God corrects through His written Word or the words of anointed teachers; not by condemnation or raining some tragedy or illness on us.Those events are not from heaven but from the enemy who seeks to destroy us (John 10:10) (click to tweet)

If we view correction as love instead of punishment, we can look ahead to the joy that is set before us. Submitting to His will sets us free from the prison of harmful emotions and the lies of the devil (click to tweet)

 

 

 

 

15 comments:

  1. So enjoyed this post Ms. Barb. A loving father is one who takes the time to correct our bad behavior, but he is also one who models for us the way we are supposed to live. I'm certain I would have enjoyed woodworking alongside your father; and I suspect, I would have learned much more about life than how to shape wood. Thank you for sharing ma'am.

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    1. Thank you for sharing, J.D. I like the way you pointed out that a good father also models right behavior. Blessings!

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  2. Correction as love rather than punishment--I love that. It's important for any believer to understand. Thanks, Barbara. God bless!

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    1. We dont always think of correction as love when we receive it, but as we mature we can learn to view it that way. Thanks for sharing. Blessings!

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  3. Thank goodness my heavenly Father loves me enough to discipline me. As I grew up, somewhere along the way, I developed the idea of God as a punishing God. But God placed godly people in my life that let me to see Him as the loving God He is. To discipline is to love. Thanks, Barbara

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    1. Candyce, you were blessed to have godly people in your life to show you the love of our heavenly Father. Thanks for sharing. Blessings!

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  4. You've correctly framed discipline as a form of love while dispelling several myths about God. Very well done, Barbara.

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    1. It is sometimes difficult for us to see discipline as love, but God's Word shows us that He corrects us because He loves us. Thanks for sharing, Annie. Blessings!

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  5. My dad owned a photo shop and I grew up there and in his darkroom. The smells of those chemicals take me back to my childhood immediately. Our dads sound very similar. My dads love and discipline led me to never doubt the Lord’s love for me.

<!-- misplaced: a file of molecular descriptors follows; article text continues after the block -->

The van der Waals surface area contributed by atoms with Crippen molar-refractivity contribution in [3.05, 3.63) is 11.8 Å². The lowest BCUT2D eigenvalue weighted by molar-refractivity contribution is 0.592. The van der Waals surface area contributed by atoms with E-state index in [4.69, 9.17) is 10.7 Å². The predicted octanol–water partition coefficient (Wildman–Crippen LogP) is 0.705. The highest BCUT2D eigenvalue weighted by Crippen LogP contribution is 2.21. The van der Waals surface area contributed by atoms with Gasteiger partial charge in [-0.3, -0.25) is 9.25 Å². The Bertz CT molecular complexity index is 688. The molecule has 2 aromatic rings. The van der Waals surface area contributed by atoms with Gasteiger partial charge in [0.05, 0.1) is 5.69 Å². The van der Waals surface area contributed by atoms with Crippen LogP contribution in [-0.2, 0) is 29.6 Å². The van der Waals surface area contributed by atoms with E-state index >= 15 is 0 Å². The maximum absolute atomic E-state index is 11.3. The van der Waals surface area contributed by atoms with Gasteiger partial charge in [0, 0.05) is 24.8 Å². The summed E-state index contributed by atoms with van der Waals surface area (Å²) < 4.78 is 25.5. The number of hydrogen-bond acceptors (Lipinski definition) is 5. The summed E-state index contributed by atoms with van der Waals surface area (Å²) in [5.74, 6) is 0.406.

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    1. Thanks so much for sharing your experiences with your dad. Mentioning those chemicals does bring back memories of the darkroom. What a gift you had in a dad you showed you the Father's love. Blessings!

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  6. I love the distinction between discipline and punishment. I don't think I recognized such a difference until we had children. God disciplines because He loves. This is such a sweet thought. Thanks Barbara!

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    1. Yes, it does make a difference for us after we have children. We can then recognize the love that was shown to us through discipline which kept us from straying further. Thanks for sharing. Blessings!

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  7. Yvonne Morgan6/24/22, 10:15 PM

    Thanks for making the distinction between punishment and discipline. The more we understand that difference, the easier it is to accept the corrections from God.

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    1. You are right, Yvonne. When we understand that God isn't punishing us, but His correction is because He loves us, we can more readily accept it. Thanks for sharing. Blessings!

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  8. Such a powerful statement: “If we view correction as love instead of punishment, we can look ahead to the joy that is set before us. Submitting to His will sets us free from the prison of harmful emotions and the lies of the devil.” Correction is love. Thank you for this post.